I renovated the house fully, had new new central heating installed, radiators in all rooms, gas condensing boiler, carpets with good underlay, LED lighting throughout. It already has double glazing, thick loft insulation, cavity wall insulation. The new rating is 66 D, so really not much change. Only recommendations are insulation under the suspended wooden floors in two living rooms (these are carpeted), solar photovoltaic panels and solar water heating. Costs for all three of those far outweigh any energy savings and that would take rating up to a C apparently.
        There is evidently a lack of consistency between assessors. Perhaps find out who work for estate agents.
        I would not have put cavity wall insulation in my house if it had not had it, that can cause more problems such as penetrating damp, so I think an empty cavity shouldn't effect ratings as they provide insulation as they are.


          Ah, one of the mysteries of the universe, why EPCs are b*ll*cks...

          I had two houses done, v v similar layout, construction, improvements (old social housing estate 1960s..). Scotland as it happened, both done twice, different companies, as initial results were... err... disappointing.

          ABSOLUTELY no changes to the properties in between.

          Property A 1st done 13/09/19: F/35, potential B/81
          2nd done 08/01/20: E/52, potential B/85

          Property B 1st done 13/09/19: F/33, potential D/62
          2nd done 15/11/19: E/50, potential B/87

          No, no idea.

          I didn't chose to query the original assessments or bills as I really didn't want the better ones questioned by the authorities...

          My own view is the companies and the individual assessors in the main don't know what they are doing, and clearly those clowns in government haven't a clue... - about anything, including EPCs..
          I am legally unqualified: If you need to rely on advice check it with a suitable authority - eg a solicitor specialising in landlord/tenant law...


            “we all work on the same rules – he’ll tell you the same thing”.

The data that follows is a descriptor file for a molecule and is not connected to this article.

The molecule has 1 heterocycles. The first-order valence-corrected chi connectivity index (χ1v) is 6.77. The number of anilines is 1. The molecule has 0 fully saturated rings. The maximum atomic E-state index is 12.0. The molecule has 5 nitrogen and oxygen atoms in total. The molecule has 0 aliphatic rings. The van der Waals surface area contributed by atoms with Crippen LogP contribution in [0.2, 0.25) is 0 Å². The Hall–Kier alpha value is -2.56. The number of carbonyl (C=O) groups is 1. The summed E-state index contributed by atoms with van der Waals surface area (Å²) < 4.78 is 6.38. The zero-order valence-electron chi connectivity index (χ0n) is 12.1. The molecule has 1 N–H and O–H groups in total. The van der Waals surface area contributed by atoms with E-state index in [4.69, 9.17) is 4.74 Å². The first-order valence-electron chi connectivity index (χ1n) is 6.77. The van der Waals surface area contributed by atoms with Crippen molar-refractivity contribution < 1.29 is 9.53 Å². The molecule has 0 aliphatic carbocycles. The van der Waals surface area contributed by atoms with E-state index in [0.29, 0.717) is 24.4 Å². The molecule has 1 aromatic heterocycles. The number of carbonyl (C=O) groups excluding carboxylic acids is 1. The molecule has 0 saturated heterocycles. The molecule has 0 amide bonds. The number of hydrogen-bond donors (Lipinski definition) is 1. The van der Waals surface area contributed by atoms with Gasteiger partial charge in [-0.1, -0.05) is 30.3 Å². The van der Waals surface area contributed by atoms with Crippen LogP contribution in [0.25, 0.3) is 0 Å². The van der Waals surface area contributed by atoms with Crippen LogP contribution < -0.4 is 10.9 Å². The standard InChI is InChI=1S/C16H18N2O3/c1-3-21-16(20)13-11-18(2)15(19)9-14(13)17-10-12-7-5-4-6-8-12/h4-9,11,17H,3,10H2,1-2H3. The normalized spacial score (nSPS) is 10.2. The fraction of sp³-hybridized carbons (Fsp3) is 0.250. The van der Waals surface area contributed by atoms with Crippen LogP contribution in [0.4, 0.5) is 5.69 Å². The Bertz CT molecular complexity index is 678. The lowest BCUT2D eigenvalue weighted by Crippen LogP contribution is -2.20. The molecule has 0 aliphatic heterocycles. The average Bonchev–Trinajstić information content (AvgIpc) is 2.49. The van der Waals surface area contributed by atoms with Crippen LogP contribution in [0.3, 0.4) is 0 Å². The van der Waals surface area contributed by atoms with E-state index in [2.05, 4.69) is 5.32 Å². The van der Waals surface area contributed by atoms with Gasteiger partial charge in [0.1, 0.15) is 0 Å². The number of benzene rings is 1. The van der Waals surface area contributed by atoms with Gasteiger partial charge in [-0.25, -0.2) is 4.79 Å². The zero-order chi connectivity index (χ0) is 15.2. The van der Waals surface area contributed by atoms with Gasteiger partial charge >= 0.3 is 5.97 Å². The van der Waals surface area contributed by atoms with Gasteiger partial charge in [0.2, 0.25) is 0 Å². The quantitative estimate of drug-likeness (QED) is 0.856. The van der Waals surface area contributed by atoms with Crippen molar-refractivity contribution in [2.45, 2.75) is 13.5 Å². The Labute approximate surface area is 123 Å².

A quick look at the register shows that to be incorrect. I'd do the following;

            Originally posted by JK0 View Post

            Have a look at the EPC's of your neighbours' houses that are similar. Find the one with the most generous rating, and call that inspector round to do yours.
            I'd use the 'opt out' facility for the useless EPC on the register before instructing a new inspector and then follow him/her round with the evidence of insulation etc.


              there's no question in my experience that some EPC assessors are harder markers than others. even more so with commercial epcs


                The windows are assessed by the date of fitment of the majority, if you open a window and look at the frame exterior it will be stamped, also if you look closely on the seal between the glass it will be generally black or silver it will be dated when they were made (they will be faded so look closely), they are looking for earlier or later than 2004 as the standards changed. You can also look your house up on fensa site and order a replacement certificate as proof the

                On the loft insulation it will be only what they can see, who can tell if you have skimped under the loft boards, it's so cheap it's not worth the argument just stack loads on top.

                In terms of cavity wall, you can check with building control for your house at the council, a lot of the time the certificate is registered with them.

                I've used an assessor that could not understand how I could tell a house was solid brick just by the brick bond when he argued it had a cavity at that point I gave up trying to discuss anything further.

                All the best